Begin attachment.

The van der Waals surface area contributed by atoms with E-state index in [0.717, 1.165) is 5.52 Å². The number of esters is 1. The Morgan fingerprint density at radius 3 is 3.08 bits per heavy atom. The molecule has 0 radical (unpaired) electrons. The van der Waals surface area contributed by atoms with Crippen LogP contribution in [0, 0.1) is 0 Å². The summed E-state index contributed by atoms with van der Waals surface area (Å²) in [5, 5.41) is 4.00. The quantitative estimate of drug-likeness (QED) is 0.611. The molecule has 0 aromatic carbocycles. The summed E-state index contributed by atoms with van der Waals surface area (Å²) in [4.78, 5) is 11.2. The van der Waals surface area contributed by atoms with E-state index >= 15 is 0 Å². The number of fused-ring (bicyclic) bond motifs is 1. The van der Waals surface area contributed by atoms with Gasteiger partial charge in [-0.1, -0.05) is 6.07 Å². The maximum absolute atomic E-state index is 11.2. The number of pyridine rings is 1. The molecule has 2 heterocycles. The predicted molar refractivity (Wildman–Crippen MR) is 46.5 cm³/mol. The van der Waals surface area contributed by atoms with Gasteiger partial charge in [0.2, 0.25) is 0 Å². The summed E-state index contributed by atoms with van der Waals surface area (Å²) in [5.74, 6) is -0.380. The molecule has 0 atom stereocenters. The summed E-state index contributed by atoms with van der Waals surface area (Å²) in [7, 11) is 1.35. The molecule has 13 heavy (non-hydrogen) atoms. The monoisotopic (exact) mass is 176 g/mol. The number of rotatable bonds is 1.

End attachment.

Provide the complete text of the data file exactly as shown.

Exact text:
The van der Waals surface area contributed by atoms with E-state index in [0.717, 1.165) is 5.52 Å². The number of esters is 1. The Morgan fingerprint density at radius 3 is 3.08 bits per heavy atom. The molecule has 0 radical (unpaired) electrons. The van der Waals surface area contributed by atoms with Crippen LogP contribution in [0, 0.1) is 0 Å². The summed E-state index contributed by atoms with van der Waals surface area (Å²) in [5, 5.41) is 4.00. The quantitative estimate of drug-likeness (QED) is 0.611. The molecule has 0 aromatic carbocycles. The summed E-state index contributed by atoms with van der Waals surface area (Å²) in [4.78, 5) is 11.2. The van der Waals surface area contributed by atoms with E-state index >= 15 is 0 Å². The number of fused-ring (bicyclic) bond motifs is 1. The van der Waals surface area contributed by atoms with Gasteiger partial charge in [-0.1, -0.05) is 6.07 Å². The maximum absolute atomic E-state index is 11.2. The number of pyridine rings is 1. The molecule has 2 heterocycles. The predicted molar refractivity (Wildman–Crippen MR) is 46.5 cm³/mol. The van der Waals surface area contributed by atoms with Gasteiger partial charge in [0.2, 0.25) is 0 Å². The summed E-state index contributed by atoms with van der Waals surface area (Å²) in [5.74, 6) is -0.380. The molecule has 0 atom stereocenters. The summed E-state index contributed by atoms with van der Waals surface area (Å²) in [7, 11) is 1.35. The molecule has 13 heavy (non-hydrogen) atoms. The monoisotopic (exact) mass is 176 g/mol. The number of rotatable bonds is 1.